See, one of the things I find most useful in research isn’t the written word. It’s the spoken word. There’s no substitute for real life experience in creating a fake life experience. I belong to a number of author forums where the authors have real life experience in a variety of things. One site where I’m a member took this idea one step further and asked the members to post their specialties in various fields. From firefighters to medieval linguistic experts, opera center directors to cryptanalysts, there’s quite possibly everything under the sun in places you already know! Here are some of my favorite sites to get cool real life research information:

The Absolute Write Story Research Room (you can read without joining, but have to be a member to post a question. It’s free, though.)

The Romance Divas Think Tank (you’ll have to join this forum to read or post, but there’s no fee.)

Writers.net (you can read without joining, but have to be a member to post a question. It’s free.)

Writers BBS (you’ll have to join this forum to read or post, but there’s no fee.)

The devil is in the details, which is my biggest pet peeve about a lot of books. I like to believe that the characters are actually DOING what they claim, so if I find tiny details that are wrong, I get frustrated. So, finding people who have DONE the details can really give your book that authentic touch. It was through a forum that I learned the address of a website with instructors who taught pysanky (Ukrainian egg art.) Once I visited the site, I found an instructor who was only two hours away and (joy O joy!) was giving a demonstration at a charity event just a few days later. I visited, we talked and I got to watch an egg being created. Without that visual data of watching, I wouldn’t have known to create a subplot about making the dyes, or adding tiny tidbits about how old dye can develop a scummy surface (but still work fine.) I wouldn’t have known that my heroine’s fingers will cramp up after hours of holding the kiska (hot wax applicators.) That sort of thing doesn’t show up in books. I learned what element of the creation process would be easiest to turn into a magical event.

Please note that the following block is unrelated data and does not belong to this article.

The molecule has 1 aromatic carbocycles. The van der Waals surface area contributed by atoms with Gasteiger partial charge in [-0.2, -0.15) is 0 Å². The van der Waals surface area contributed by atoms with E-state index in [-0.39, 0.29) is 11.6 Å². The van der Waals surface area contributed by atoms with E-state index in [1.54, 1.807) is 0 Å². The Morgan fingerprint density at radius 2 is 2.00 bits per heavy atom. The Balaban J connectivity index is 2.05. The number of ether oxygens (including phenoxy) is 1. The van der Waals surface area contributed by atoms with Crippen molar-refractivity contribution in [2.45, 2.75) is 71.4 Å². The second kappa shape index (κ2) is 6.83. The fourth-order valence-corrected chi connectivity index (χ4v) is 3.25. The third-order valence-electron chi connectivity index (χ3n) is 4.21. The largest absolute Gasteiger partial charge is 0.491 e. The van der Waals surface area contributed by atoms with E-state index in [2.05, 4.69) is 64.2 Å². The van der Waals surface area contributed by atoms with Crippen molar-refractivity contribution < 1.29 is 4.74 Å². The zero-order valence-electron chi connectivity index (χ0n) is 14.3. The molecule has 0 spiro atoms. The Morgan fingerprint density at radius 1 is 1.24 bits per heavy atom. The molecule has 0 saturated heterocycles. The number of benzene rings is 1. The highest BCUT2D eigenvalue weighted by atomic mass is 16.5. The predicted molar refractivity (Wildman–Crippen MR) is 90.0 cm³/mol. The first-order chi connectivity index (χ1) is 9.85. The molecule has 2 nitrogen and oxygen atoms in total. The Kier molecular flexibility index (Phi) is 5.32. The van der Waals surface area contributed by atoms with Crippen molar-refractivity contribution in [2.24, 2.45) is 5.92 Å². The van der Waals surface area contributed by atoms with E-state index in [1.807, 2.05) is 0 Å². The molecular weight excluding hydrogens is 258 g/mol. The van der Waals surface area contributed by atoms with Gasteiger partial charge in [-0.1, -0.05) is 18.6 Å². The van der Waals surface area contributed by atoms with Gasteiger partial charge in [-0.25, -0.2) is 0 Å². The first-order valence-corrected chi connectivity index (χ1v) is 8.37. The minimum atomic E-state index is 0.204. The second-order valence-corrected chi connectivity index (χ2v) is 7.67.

Of course, this can backfire. In our August, 2006, book, I used people who lived in a particular European city to get details correct. Unfortunately, I discovered that they had only lived in the region for a short time and several of my details weren’t correct. The reviewers in that city had a field day with me, on the level of the French reviewers of the Da Vinci Code. Yikes! Mea culpa! That just goes back to “check your sources” and apologize profusely if you get it wrong.

Now, sex in paranormal is a whole different ball game! The sky is the limit so long as the body is capable. One of the best sites I’ve found for the history of sex and pregnancy in science fiction and fantasy is Enpsychlopedia, which contains an awesome list of what’s been done to date: ( http://enpsychlopedia.org/psypsych/Pregnancy_in_science_fiction ) I’ve gotten some terrific ideas from “them that came before.” :)

So, that’s my list of tips for the paranormal writers among you. Good luck, and good researching!

Cathy Clamp is 1/2 of the USA Today bestselling author team of C.T. Adams and Cathy Clamp. The co-authors have five paranormal romance novels on the shelf for Tor Books, with another six to be released in 2007-2009. Their August, 2005, Sazi shapeshifter novel, Moon’s Web, was the winner of the 2006 RT Reviewer’s Choice Award for Best Werewolf Romance. Captive Moon, their August, 2006, release is a finalist in the same category of this year’s RT award.